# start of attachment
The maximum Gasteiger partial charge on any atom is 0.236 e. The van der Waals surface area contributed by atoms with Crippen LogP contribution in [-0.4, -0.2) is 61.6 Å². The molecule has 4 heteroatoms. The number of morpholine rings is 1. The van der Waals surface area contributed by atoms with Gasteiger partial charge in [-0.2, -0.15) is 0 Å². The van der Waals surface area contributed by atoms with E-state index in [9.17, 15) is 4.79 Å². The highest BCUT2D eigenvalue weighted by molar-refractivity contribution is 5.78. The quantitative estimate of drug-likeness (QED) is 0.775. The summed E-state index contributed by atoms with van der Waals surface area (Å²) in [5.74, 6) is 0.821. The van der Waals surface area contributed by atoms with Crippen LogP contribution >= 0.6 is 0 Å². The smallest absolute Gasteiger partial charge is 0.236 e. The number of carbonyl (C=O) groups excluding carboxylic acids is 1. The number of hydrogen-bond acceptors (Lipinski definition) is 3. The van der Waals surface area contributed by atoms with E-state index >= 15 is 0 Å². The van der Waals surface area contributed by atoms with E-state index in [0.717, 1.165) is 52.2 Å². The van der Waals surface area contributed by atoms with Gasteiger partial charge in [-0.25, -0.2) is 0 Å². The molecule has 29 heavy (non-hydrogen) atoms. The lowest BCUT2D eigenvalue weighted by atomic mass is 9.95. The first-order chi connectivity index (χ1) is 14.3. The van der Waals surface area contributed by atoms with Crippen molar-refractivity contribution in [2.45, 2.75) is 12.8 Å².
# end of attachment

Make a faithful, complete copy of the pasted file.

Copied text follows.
The maximum Gasteiger partial charge on any atom is 0.236 e. The van der Waals surface area contributed by atoms with Crippen LogP contribution in [-0.4, -0.2) is 61.6 Å². The molecule has 4 heteroatoms. The number of morpholine rings is 1. The van der Waals surface area contributed by atoms with Gasteiger partial charge in [-0.2, -0.15) is 0 Å². The van der Waals surface area contributed by atoms with E-state index in [9.17, 15) is 4.79 Å². The highest BCUT2D eigenvalue weighted by molar-refractivity contribution is 5.78. The quantitative estimate of drug-likeness (QED) is 0.775. The summed E-state index contributed by atoms with van der Waals surface area (Å²) in [5.74, 6) is 0.821. The van der Waals surface area contributed by atoms with Crippen LogP contribution >= 0.6 is 0 Å². The smallest absolute Gasteiger partial charge is 0.236 e. The number of carbonyl (C=O) groups excluding carboxylic acids is 1. The number of hydrogen-bond acceptors (Lipinski definition) is 3. The van der Waals surface area contributed by atoms with E-state index >= 15 is 0 Å². The van der Waals surface area contributed by atoms with E-state index in [0.717, 1.165) is 52.2 Å². The van der Waals surface area contributed by atoms with Gasteiger partial charge in [-0.25, -0.2) is 0 Å². The molecule has 29 heavy (non-hydrogen) atoms. The lowest BCUT2D eigenvalue weighted by atomic mass is 9.95. The first-order chi connectivity index (χ1) is 14.3. The van der Waals surface area contributed by atoms with Crippen molar-refractivity contribution in [2.45, 2.75) is 12.8 Å².